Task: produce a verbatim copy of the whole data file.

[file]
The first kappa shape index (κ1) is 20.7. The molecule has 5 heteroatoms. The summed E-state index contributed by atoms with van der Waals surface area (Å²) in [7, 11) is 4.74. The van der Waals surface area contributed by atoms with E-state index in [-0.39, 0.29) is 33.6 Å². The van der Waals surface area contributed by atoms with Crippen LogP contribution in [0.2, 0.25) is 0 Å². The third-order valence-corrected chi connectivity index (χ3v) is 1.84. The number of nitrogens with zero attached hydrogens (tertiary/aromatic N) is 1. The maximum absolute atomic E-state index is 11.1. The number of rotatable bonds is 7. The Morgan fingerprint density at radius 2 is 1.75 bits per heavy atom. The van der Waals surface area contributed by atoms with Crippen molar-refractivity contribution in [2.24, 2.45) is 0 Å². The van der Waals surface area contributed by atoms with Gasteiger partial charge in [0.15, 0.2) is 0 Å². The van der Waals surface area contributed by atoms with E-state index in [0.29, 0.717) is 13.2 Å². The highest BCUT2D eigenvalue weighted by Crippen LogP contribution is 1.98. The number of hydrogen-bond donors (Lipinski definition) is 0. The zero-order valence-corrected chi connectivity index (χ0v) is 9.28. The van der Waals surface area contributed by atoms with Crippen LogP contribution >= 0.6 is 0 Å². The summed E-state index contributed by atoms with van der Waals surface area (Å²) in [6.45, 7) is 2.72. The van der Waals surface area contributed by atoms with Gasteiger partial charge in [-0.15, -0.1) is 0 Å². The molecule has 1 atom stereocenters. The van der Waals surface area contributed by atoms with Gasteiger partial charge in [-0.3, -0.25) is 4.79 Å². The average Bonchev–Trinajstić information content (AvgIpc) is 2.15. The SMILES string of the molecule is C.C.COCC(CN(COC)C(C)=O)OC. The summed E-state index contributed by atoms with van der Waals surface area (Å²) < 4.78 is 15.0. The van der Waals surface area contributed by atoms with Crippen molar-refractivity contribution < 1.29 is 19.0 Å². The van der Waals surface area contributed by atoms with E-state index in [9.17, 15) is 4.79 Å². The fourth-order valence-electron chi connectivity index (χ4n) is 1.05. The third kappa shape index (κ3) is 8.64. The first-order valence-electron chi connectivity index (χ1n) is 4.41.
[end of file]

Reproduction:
The first kappa shape index (κ1) is 20.7. The molecule has 5 heteroatoms. The summed E-state index contributed by atoms with van der Waals surface area (Å²) in [7, 11) is 4.74. The van der Waals surface area contributed by atoms with E-state index in [-0.39, 0.29) is 33.6 Å². The van der Waals surface area contributed by atoms with Crippen LogP contribution in [0.2, 0.25) is 0 Å². The third-order valence-corrected chi connectivity index (χ3v) is 1.84. The number of nitrogens with zero attached hydrogens (tertiary/aromatic N) is 1. The maximum absolute atomic E-state index is 11.1. The number of rotatable bonds is 7. The Morgan fingerprint density at radius 2 is 1.75 bits per heavy atom. The van der Waals surface area contributed by atoms with Crippen molar-refractivity contribution in [2.24, 2.45) is 0 Å². The van der Waals surface area contributed by atoms with Gasteiger partial charge in [0.15, 0.2) is 0 Å². The van der Waals surface area contributed by atoms with E-state index in [0.29, 0.717) is 13.2 Å². The highest BCUT2D eigenvalue weighted by Crippen LogP contribution is 1.98. The number of hydrogen-bond donors (Lipinski definition) is 0. The zero-order valence-corrected chi connectivity index (χ0v) is 9.28. The van der Waals surface area contributed by atoms with Crippen LogP contribution >= 0.6 is 0 Å². The summed E-state index contributed by atoms with van der Waals surface area (Å²) in [6.45, 7) is 2.72. The van der Waals surface area contributed by atoms with Gasteiger partial charge in [-0.15, -0.1) is 0 Å². The molecule has 1 atom stereocenters. The van der Waals surface area contributed by atoms with Gasteiger partial charge in [-0.3, -0.25) is 4.79 Å². The average Bonchev–Trinajstić information content (AvgIpc) is 2.15. The SMILES string of the molecule is C.C.COCC(CN(COC)C(C)=O)OC. The summed E-state index contributed by atoms with van der Waals surface area (Å²) < 4.78 is 15.0. The van der Waals surface area contributed by atoms with Crippen molar-refractivity contribution < 1.29 is 19.0 Å². The van der Waals surface area contributed by atoms with E-state index in [9.17, 15) is 4.79 Å². The fourth-order valence-electron chi connectivity index (χ4n) is 1.05. The third kappa shape index (κ3) is 8.64. The first-order valence-electron chi connectivity index (χ1n) is 4.41.